Archive for August, 2009

travelling in movies

August 28, 2009 Leave a comment

Lately we have been contemplating, again, on the possibility of uprooting our lives here and moving somewhere else. Call it boredom, or maybe the spirits of our nomadic ancestors calling us; the simple fact is we want to travel. But our idea of travelling is not the typical type where you book a flight, join a tour group, ride along a bus for a few days/weeks then fly back home and go back to real life. No, ours is quite different. We dream of living in new places, emerging ourselves in cultures, interacting with the community, eating their food; to not be a tourist and live a life of a traveller. We’d like to take in everything and enjoy living a new life once in every few years. To not settle, as long as we can.

Of course we can’t do that now, responsibilities forbid us, but in the right time we will again. While waiting for that chance to hop onto another adventure, I revert to my usual means of escape. Listed below are my favorite movies about travelling, the way I dream of doing it.

1. Motorcyle Diaries (2004)
Based on the memoir of 23-year-old Ernesto “Che” Guevarra, recounting his journey across South America with trusty friend Alberto Granado in their dirty and old motorcyle. The film, like his memoir, pinpoints how the young Che was transformed by the roads of South America from the idealist medical student into the revolutionary that he is now known for. A critically-acclaimed movie for a variety of valid reasons, I love how it was able to capture the true essence being on the road and how we are changed by what we see and experience.

2. Y Tu Mama Tambien (2001)
The film that placed Alfonso Cuaron in the hearts and minds of many, and probably what inspired all the road trip movies to-date. A coming of age story about 2 teenage boys and their quest to find this perfect secluded beach to impress an older woman. There is probably too much sex and reference to sex than what is ideal, but what is a road trip but a reckless abandon of logic and sense; at least the most eventful ones are.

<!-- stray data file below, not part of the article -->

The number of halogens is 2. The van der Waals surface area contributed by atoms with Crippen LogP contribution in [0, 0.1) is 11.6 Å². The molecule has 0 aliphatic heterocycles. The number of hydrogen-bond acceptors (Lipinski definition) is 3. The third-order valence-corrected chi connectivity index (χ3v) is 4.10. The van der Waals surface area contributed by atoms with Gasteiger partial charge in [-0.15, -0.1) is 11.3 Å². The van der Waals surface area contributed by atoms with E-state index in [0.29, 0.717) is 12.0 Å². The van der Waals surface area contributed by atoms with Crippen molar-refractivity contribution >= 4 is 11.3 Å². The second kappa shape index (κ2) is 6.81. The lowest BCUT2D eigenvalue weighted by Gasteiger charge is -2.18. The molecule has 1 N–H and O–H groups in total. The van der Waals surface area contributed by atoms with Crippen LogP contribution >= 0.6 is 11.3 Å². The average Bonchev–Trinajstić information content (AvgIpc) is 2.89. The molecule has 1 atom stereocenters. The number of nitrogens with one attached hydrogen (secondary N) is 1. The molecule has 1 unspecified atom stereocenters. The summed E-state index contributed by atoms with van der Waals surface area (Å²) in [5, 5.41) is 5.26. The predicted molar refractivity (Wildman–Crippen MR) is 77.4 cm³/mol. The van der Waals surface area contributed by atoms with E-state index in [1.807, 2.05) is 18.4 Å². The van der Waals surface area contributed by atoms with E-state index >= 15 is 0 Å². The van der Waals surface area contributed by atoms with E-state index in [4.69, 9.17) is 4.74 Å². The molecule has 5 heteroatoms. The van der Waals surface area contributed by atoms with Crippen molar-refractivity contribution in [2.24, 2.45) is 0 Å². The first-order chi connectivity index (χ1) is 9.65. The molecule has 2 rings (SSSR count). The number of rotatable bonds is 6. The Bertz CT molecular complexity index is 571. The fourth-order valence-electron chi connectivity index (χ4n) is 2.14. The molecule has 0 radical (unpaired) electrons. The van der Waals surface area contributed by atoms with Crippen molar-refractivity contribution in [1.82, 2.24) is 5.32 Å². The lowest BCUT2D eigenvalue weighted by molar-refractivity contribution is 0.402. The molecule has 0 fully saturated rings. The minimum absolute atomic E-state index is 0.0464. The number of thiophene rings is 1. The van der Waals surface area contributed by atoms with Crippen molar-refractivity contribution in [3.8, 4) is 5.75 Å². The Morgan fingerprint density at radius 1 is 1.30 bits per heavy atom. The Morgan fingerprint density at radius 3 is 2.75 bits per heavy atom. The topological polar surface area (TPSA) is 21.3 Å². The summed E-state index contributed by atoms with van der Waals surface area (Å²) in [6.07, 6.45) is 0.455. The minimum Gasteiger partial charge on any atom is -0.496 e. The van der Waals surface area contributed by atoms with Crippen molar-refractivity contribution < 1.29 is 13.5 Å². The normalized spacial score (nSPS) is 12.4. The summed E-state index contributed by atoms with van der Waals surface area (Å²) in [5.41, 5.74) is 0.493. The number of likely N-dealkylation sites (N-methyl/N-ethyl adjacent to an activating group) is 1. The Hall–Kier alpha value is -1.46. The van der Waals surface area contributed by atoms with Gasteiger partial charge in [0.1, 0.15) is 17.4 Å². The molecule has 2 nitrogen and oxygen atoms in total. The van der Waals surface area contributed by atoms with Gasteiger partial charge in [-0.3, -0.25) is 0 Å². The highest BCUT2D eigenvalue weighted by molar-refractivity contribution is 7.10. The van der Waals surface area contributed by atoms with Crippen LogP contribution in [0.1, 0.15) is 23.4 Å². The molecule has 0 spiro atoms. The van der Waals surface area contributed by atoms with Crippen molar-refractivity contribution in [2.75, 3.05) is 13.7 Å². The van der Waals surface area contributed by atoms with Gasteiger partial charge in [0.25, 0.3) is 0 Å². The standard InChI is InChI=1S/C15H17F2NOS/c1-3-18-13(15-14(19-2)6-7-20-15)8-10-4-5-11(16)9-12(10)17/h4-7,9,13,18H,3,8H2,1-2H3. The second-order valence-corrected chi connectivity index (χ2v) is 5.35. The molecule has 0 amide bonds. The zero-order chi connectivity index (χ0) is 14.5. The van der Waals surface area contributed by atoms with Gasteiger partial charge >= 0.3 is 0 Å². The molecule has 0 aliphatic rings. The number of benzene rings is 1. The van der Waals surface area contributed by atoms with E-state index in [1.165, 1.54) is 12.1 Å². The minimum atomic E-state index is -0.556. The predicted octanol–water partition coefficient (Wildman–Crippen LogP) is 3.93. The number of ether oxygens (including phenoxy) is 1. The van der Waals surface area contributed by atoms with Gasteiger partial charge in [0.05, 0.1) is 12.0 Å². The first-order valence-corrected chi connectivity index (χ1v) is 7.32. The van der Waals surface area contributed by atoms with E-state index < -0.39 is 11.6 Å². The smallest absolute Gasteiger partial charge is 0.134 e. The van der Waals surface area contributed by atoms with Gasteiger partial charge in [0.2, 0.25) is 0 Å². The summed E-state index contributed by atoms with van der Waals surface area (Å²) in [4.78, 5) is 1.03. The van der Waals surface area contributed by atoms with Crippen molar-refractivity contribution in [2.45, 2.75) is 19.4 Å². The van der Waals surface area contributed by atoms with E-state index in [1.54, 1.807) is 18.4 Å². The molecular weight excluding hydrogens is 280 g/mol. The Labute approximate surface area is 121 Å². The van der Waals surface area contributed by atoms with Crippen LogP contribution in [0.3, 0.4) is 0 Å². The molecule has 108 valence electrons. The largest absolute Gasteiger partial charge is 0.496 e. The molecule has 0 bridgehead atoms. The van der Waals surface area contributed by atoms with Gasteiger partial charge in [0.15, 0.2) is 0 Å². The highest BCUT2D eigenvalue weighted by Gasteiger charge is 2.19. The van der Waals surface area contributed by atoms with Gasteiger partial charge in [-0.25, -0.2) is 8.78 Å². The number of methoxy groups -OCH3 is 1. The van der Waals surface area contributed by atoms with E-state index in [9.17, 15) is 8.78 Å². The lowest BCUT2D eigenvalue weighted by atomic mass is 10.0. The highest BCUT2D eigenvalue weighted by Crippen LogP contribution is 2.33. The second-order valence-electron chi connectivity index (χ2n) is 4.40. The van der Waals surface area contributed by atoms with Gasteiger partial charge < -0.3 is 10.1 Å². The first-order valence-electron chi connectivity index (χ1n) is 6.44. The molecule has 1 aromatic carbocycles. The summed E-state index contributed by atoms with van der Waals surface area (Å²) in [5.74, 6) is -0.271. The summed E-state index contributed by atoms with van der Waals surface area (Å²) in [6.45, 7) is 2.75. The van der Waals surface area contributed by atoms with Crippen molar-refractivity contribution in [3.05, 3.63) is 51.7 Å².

3. Roman Holiday (1953)
One of my favorite romantic comedies that introduced Audrey Hepburn to the world. Playing a royal princess fed up with the demands of her crown, she decides to live a life among mere mortals and tour Rome on her own while pretending to be someone she is not with the help of a new haircut. As formulaic as all romantic comedies go, she encounters an American reporter who may or may not reveal her secret and eventually falls in love with her. What I like about this classic is how it told the idea of how briefly forgetting who we really are, even for a day or two, may sometimes be the best and truest way to enjoy a vacation from life. One of the most famous scene in the movie is visiting the “Mouth of Truth” where Hepburn gave a loud scream not knowing that his partner pulled a prank on her.

4. Lost in Translation (2003)
If you saw Sophia Coppola in Godfather 3 and hated her as much as I did, you know it would take a jewel of a film for you like anything she would be involved in. Thankfully, Lost in Translation is just that. Set in busy Tokyo, it is a story about a wife left alone in apartment rooms and hotel lobbies by her busy husband and an actor having difficulty making a whiskey commercial doomed with a lousy translator. Really a movie about loneliness and confusion, it also best exemplifies the weight of culture shock and best shows how it feels like to be a fish out of the water. It is both sad and sweet, mostly because of